Tag Archive for Discussion

Contemporary Capitalism, and Why We Need Marxism

The attached essay, composed by CPEG members Mel Rothenberg and Bruce E. Parry over the past year, argues that a Marxist materialist analysis is fundamental in understanding and articulating the current international social/economic conjuncture. They note about the essay, “We sketch the theoretical framework underlying such an analysis, apply this framework broadly to describing the key phenomena defining our era, and draw some general strategic conclusions on what political approach and tasks revolutionary Marxists should be currently focusing on. To do all this in a relatively short essay necessitates a necessarily cryptic and schematic presentation, but we felt this was worth doing in view of the absence of such analysis among Marxist activists. There are a number of worthy lengthy and more detailed treatises written by scholars and academics, some of the most relevant of which we reference. Unfortunately these works are often theoretically dense and do not ordinarily find their way to left activists, the primary intended audience of this essay.

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Featured Monthly Discussion: Detroit, Illinois, and America’s Class Driven Political Debate

Every Month a CPEG member will be posting a brief issue analysis for discussion and comments. This month’s discussion piece was authored by CPEG member Ron Baiman, with additional commentary from CPEG member Mel Rothenberg. More information about both can be found in the “About Us” section of our site.

One of our premier cities, sitting at the center of the industrial heartland, once a symbol of democracy, upward mobility, racial integration, a growing and vibrant middle class, and opportunity and a better life for immigrants from all over the world, has gone bankrupt. The cause has been obvious for at least three decades: massive de-industrialization, free-trade, union busting, white flight and suburban sprawl, deregulation, and “Financialization.” Similarly, for the same reasons, the Illinois economy, the largest and most important in the Midwest, has been in a downward spiral for decades.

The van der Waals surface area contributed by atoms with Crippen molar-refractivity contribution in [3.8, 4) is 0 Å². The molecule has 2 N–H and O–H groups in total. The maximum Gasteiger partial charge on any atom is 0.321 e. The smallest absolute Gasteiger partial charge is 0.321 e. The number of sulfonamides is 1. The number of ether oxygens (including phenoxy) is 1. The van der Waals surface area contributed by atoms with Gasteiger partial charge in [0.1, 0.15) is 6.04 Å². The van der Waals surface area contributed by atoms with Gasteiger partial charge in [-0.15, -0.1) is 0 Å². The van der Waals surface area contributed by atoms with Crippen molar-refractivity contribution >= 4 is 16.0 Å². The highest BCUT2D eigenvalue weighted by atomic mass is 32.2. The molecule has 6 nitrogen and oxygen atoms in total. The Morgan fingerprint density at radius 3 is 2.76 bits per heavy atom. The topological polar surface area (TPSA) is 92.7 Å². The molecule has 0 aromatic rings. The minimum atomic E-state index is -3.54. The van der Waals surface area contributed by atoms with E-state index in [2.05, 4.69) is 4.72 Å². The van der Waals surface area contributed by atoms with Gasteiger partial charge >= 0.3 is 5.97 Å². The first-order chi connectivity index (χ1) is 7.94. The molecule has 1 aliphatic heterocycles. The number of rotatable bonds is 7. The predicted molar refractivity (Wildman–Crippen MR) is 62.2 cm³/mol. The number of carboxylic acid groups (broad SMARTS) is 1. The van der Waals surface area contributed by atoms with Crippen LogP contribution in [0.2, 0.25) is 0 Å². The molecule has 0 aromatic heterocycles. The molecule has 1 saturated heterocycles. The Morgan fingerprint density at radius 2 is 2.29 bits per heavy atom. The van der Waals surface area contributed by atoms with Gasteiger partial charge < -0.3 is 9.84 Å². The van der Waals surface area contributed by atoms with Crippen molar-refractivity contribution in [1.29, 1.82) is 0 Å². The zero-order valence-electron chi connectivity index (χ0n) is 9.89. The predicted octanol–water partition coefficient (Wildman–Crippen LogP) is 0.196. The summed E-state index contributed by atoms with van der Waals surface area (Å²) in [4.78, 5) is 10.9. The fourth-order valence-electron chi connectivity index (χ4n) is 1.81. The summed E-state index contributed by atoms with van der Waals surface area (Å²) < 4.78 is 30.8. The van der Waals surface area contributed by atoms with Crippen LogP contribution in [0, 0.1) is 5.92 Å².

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Featured Monthly Discussion: Thomas Palley

Every Month a CPEG member will be posting a selected economics article for discussion and comments. This month, CPEG member Mel Rothenberg has chosen the 2009 article “America’s Exhausted Paradigm” by Thomas Palley, available for reading here.

Executive Summary

This report traces the roots of the current financial crisis to a faulty U.S. macroeconomic paradigm. One flaw in this paradigm was the neo-liberal growth model adopted after 1980 that relied on debt and asset price inflation to drive demand. A second flaw was the model of U.S. engagement with the global economy that created a triple economic hemorrhage of spending on imports, manufacturing job losses, and off-shoring of investment. Deregulation and financial excess are important parts of the story, but they are not the ultimate cause of the crisis. Instead, they facilitated the housing bubble and are actually part of the neo-liberal model, their function being to fuel demand growth based on debt and asset price inflation. The old post–World War II growth model based on rising middle-class incomes has been dismantled, while the new neo- liberal growth model has imploded. The United States needs a new economic paradigm and a new growth model, but as yet this challenge has received little attention from policymakers or economists.

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